North Africa, Middle East, Central Asia and Siberia
The North African, Middle Eastern, Central Asian and Siberian Collection at the Weltmuseum Wien, with its inventory of nearly 25,000 objects, numbers among the world’s most important collections pertaining to the everyday culture and characteristic objects of the regions it covers. The objectives that have determined the collecting strategy of this department over the past decades are reflected in the individual areas of the collection.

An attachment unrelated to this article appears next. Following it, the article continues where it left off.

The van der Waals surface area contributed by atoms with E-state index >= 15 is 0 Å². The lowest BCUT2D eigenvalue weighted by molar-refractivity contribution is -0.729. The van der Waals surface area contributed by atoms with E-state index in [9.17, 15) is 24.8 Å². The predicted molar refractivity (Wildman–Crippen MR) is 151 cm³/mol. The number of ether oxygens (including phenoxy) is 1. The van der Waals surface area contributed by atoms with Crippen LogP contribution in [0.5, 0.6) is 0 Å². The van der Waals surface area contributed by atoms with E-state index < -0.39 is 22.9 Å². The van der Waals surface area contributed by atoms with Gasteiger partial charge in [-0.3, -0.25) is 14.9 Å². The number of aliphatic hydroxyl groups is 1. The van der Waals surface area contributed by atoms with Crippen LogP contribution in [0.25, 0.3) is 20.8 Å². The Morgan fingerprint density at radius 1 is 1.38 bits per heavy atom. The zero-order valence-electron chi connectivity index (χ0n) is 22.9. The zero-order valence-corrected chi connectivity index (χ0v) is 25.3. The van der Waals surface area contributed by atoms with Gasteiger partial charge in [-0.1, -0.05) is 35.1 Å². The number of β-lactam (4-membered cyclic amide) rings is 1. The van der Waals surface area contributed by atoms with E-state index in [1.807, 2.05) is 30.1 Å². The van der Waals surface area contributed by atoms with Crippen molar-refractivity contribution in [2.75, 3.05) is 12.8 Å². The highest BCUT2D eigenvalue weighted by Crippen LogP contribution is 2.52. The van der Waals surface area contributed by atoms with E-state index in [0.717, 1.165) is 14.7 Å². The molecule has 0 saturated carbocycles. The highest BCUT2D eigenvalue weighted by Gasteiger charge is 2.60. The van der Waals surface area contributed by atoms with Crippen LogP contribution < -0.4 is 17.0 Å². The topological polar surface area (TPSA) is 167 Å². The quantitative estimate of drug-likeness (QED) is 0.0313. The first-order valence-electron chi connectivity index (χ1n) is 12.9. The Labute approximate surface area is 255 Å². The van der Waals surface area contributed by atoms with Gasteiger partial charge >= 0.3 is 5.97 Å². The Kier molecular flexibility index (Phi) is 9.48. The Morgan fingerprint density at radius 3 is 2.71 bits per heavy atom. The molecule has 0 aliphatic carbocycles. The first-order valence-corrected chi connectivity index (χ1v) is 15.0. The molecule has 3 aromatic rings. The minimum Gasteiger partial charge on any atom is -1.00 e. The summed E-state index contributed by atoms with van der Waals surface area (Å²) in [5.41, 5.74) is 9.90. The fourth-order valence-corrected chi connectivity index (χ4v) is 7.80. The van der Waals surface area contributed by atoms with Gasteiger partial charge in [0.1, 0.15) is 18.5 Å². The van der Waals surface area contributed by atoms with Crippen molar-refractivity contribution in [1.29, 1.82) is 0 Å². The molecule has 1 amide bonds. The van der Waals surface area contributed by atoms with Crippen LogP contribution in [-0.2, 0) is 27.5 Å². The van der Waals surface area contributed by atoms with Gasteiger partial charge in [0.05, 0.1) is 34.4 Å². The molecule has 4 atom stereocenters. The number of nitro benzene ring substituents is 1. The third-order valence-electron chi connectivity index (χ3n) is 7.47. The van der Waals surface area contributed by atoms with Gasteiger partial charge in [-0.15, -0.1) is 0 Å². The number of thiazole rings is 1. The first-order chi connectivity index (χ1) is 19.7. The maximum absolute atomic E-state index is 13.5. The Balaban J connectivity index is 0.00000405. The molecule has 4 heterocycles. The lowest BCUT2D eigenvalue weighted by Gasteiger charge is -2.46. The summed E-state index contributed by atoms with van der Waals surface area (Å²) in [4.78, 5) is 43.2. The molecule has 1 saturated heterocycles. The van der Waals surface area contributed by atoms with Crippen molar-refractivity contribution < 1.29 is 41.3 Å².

One major goal during the second half of the twentieth century was to systematically and selectively document Oriental handwork and arts and crafts throughout the ages, while another was to cover the symbolic forms in which folk religiosity was expressed in the four great monotheistic religions of the Middle East (Judaism, Christianity, Islam and Zoroastrianism). This approach entailed that few if any objects were document and collected as “artworks,” most being instead acquired and studied in their historical, socioeconomic and cultural contexts. The by now mainly historical collections cover everyday culture in the Maghreb, Egypt, Anatolia, Iran and Afghanistan during the 19th and 20th century, as well as the material culture of the so-called “little peoples” of the Russian Far East around 1900.